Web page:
Learning “Soft Skills” Helps Prevent Later Crime and Delinquency
Teaching elementary-age students “soft” skills like self-control, sharing and empathy might help keep at-risk kids out of criminal trouble in the future, according to a study co-authored by Kenneth Dodge. In looking at the data from nearly 900 students, researchers found that about a third of the impact on future crime outcomes was due to the social and self-regulation skills the students learned from ages 6 to 11.
“These [soft] skills should be emphasized even more in our education system and in our system of socializing children,” says Dodge, a professor of public policy and of psychology and neuroscience and director of the Center for Child and Family Policy. Parents should do all they can to promote these skills with their children, Dodge says, as should education policymakers.
Witnessing Drug Use Can Prompt Same-Day Antisocial Behavior in Teens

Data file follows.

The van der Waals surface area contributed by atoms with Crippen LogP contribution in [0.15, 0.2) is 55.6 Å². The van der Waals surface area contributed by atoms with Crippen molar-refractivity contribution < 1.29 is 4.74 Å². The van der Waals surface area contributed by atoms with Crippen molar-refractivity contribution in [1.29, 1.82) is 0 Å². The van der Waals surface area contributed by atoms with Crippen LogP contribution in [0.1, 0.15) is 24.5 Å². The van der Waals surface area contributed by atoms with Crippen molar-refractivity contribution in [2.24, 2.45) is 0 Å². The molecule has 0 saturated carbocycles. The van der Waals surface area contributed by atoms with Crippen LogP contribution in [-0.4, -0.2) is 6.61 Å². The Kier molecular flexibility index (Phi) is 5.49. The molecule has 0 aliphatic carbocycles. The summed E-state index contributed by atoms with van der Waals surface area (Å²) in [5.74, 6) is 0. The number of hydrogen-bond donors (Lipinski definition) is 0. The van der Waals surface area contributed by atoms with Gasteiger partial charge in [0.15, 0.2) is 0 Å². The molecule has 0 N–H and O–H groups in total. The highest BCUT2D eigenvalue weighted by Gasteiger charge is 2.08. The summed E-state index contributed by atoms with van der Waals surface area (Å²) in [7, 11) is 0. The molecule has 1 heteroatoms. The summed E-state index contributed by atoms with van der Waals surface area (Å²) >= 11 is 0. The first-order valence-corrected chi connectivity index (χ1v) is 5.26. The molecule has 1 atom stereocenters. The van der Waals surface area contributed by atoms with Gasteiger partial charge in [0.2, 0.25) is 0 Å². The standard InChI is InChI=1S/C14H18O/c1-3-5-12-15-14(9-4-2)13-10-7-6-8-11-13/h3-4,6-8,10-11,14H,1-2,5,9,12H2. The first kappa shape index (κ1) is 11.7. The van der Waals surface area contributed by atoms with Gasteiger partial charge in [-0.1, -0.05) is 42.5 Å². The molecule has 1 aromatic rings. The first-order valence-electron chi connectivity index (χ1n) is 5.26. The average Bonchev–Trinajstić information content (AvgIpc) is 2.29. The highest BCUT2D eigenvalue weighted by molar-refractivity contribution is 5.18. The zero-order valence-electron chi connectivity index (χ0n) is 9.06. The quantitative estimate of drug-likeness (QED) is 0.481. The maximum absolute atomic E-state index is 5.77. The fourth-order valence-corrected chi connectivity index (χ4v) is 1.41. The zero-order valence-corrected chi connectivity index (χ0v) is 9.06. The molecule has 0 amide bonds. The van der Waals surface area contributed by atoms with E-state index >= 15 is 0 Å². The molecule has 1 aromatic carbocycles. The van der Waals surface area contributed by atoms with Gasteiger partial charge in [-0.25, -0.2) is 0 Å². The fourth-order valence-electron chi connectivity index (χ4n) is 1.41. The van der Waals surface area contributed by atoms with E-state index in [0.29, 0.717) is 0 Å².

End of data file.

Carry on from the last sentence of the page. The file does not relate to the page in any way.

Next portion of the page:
Teens who witness others drinking alcohol or using drugs are more likely to engage in antisocial behavior on the same day, according to a new study at Duke University. The risk is significantly greater for those with a certain “risk-taking” gene associated with sensitivity to substance use exposure.
“Past research has shown that children who grow up in families, schools, and neighborhoods where alcohol and drugs are frequently used are at risk for behavioral problems later in life, but our findings demonstrate that these effects are immediate,” said Candice Odgers, associate professor in Duke’s Sanford School of Public Policy and associate director of the Duke Center for Child and Family Policy.Read More »
February Newsletter Available 02/05/2016
Dodge Says Peer Influence Has Not Increased 01/22/2016